11 - #168 

the Singapore Eleven


Gordon Jones (#2 at left) leaves the grid at Silverstone.



In a ditch after a dice with Ashdown, Silverstone 1956.



Westcott at Silverstone in 1957




Westcott chases G. Hill (Lotus 15) in 1958



In disguise as a museum car.



While under restoration & return to true identity.

This early Eleven was originally sold to Gordon Jones and Albert Zains in the UK who raced it, painted red with a white triangle on the bonnet, from June 1956 until Jones had a slight shunt at the treacherous Roskilde circuit in Denmark, in April 1957. The car was returned to the UK and rebuilt, but then sold to Jack Westcott of Plymouth. Westcott raced the car generally in club events for the remainder of 1957. As he was to replace it with Series 2 chassis 502, #168 was again put up for sale. New owner Peter Arundel shunted it at the Goodwood chicane on a practice day in early 1958. The bodywork was beaten out and resprayed; a regular task during the 1958 season!  Arundel raced #168 regularly until August 1958 when it had another shunt at Brands Hatch.

            Arundel eventually became a Works Lotus driver, and sold #168 to Tony Huggett who shipped it around the world to Singapore. It was badly damaged in transit and insurance covered repaint; this time to pale blue. The car was then reregistered SS 769 and always raced with competition number 27, winning in Singapore in March 1959. In May, the car went over a cliff on the Gap Hill Climb. It was repaired locally by an opium-smoking panel beater. At the same time various suspension members were chromium plated and a finned remote oil cooler fitted. In February 1960, Huggett finished 2nd in the Jahore Coronation Grand Prix, even after a spin (pictured in Autosport). After advertising the car for sale in July 1961, he put a rod through the side of the engine at Jahore in August 1961. The car was taken back to the paddock by sea, this being the shortest route! The engine was rebuilt to 1216 cc FWE size and the car was sold to Peter Hodson after October 1961 and continued to be based in Singapore until 1974.

            That year #168 returned to the UK where Jeffray Johnstone raced it, still with the FWE engine and now painted green and sponsored by PAO Preparations. His entry forms at the time confirmed that this had been the Singapore Eleven. Johnstone raced #168 until late 1975 when it was sold to Gerry Marshall.  At about this time the claim began that this car was the “ex-Mac Fraser (Monza) record car” on the basis of its chromed suspension!  It appeared at Silverstone, driven by Marshall, in April 1976 in a tribute to Graham Hill. By then the Singapore history of the car with its record at Silverstone (and even against Hill ironically) was lost.

            In June 1976 this car was sold to Mike Wheatley and then on to the Hayashi Collection in Japan, which had contracted Doug Nye to put “the record breaker” back into its original condition. Doug’s brother had made the form for the Monza bubble canopy, which ended up being produced in Japan by Mitsubishi. The car was now green, with “Coventry Climax” painted boldly across its bonnet.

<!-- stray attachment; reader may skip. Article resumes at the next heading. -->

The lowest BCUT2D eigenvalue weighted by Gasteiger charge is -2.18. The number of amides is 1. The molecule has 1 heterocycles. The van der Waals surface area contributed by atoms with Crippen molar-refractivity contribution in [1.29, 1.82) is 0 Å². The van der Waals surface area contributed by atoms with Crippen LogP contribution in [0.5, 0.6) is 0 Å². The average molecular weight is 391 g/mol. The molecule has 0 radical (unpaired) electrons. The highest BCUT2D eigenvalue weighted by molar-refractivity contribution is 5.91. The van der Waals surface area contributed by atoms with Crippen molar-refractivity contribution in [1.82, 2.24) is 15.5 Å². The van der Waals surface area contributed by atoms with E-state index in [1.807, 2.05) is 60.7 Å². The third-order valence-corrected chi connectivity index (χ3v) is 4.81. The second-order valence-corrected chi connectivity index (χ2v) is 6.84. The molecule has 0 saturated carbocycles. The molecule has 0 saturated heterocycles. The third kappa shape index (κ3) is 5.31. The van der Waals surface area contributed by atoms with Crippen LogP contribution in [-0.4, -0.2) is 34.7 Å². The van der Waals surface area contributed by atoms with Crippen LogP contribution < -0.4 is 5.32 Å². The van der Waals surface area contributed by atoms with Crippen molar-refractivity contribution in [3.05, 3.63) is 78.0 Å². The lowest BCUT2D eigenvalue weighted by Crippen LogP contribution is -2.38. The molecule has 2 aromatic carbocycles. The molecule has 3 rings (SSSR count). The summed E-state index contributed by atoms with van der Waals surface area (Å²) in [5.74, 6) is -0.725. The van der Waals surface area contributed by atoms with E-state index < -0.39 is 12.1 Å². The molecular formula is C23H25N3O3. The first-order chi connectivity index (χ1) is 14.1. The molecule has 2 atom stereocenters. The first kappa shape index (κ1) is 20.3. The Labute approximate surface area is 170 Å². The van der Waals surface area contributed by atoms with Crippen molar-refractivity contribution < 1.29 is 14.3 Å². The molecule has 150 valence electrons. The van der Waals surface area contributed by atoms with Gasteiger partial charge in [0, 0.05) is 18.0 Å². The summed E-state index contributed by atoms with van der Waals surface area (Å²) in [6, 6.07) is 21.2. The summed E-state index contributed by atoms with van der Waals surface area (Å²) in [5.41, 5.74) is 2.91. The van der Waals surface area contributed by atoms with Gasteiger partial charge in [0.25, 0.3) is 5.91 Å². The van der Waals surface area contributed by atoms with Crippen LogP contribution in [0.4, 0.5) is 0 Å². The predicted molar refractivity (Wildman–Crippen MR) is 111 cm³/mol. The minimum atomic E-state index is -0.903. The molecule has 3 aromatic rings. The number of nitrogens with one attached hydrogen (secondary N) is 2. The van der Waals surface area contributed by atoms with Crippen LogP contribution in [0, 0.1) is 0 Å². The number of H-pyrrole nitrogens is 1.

About twenty years later the car was involved in a series of trades that brought it back across the Pacific to Seattle and then on to Florida. A fake chassis plate was now attached. In 2000, owner Paul Tavilla cautiously allowed an expert analysis of the car to determine its identity. But the "expert" was stupefied by the number of chassis alterations made to the car over the years. The car changed hands again, after a conclusion that it was NOT the Monza record breaker. However, new owner Mike Studley had a lucky break when inquiries to the HLR revealed a continuous history for the Zains / Jones #168 through various owners to Singapore and back. The connection to the Marshall / Wheatley / Hayashi museum Eleven was proven and its identity as the “record breaker” completely refuted.  The strange mixture of early and genuine chassis details with incorrect replacement tubes – some installed in clouds of opium smoke – that defied forensic analysis was explained when the succession of shunts, repairs and restorations was traced.

            The details related here were primarily collected by HLR historian Rob Lyall.  Mike Studley wishes to thank him, Victor Thomas, Jay Sloane, Bill Friend and previous owners Arundell, Wheatly, et al. The fact that #168 has survived several trips around the world and is now correctly restored is the result of luck – and a determination to get the details right. If you have any clues to the whereabouts of Peter Hodson or Jeffray Johnstone, or any other details of the history of this car, please contact the website editor.



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